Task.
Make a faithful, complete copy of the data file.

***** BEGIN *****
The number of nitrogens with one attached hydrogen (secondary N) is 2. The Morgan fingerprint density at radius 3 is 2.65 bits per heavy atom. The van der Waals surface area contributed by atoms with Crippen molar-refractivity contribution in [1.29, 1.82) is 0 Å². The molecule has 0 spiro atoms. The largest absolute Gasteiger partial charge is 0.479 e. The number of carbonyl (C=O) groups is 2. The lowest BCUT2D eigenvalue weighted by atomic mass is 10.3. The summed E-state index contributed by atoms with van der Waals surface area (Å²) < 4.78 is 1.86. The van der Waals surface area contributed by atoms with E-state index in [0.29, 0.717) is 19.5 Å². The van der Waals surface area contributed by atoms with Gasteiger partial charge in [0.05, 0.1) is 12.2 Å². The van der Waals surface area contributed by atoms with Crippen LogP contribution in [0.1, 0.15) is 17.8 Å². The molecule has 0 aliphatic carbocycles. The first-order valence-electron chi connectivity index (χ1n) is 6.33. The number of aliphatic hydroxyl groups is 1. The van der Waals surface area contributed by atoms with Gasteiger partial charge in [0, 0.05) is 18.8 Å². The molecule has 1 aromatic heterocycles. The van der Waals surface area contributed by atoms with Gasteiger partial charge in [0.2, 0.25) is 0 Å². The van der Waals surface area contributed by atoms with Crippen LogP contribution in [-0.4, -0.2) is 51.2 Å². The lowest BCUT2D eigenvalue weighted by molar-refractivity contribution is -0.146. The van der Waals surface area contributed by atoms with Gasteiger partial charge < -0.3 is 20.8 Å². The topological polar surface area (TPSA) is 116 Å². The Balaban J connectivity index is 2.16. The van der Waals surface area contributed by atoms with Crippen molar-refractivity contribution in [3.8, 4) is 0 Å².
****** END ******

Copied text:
The number of nitrogens with one attached hydrogen (secondary N) is 2. The Morgan fingerprint density at radius 3 is 2.65 bits per heavy atom. The van der Waals surface area contributed by atoms with Crippen molar-refractivity contribution in [1.29, 1.82) is 0 Å². The molecule has 0 spiro atoms. The largest absolute Gasteiger partial charge is 0.479 e. The number of carbonyl (C=O) groups is 2. The lowest BCUT2D eigenvalue weighted by atomic mass is 10.3. The summed E-state index contributed by atoms with van der Waals surface area (Å²) < 4.78 is 1.86. The van der Waals surface area contributed by atoms with E-state index in [0.29, 0.717) is 19.5 Å². The van der Waals surface area contributed by atoms with Gasteiger partial charge in [0.05, 0.1) is 12.2 Å². The van der Waals surface area contributed by atoms with Crippen LogP contribution in [0.1, 0.15) is 17.8 Å². The molecule has 0 aliphatic carbocycles. The first-order valence-electron chi connectivity index (χ1n) is 6.33. The number of aliphatic hydroxyl groups is 1. The van der Waals surface area contributed by atoms with Gasteiger partial charge in [0, 0.05) is 18.8 Å². The molecule has 1 aromatic heterocycles. The van der Waals surface area contributed by atoms with Gasteiger partial charge in [0.2, 0.25) is 0 Å². The van der Waals surface area contributed by atoms with Crippen LogP contribution in [-0.4, -0.2) is 51.2 Å². The lowest BCUT2D eigenvalue weighted by molar-refractivity contribution is -0.146. The van der Waals surface area contributed by atoms with Gasteiger partial charge < -0.3 is 20.8 Å². The topological polar surface area (TPSA) is 116 Å². The Balaban J connectivity index is 2.16. The van der Waals surface area contributed by atoms with Crippen molar-refractivity contribution in [3.8, 4) is 0 Å².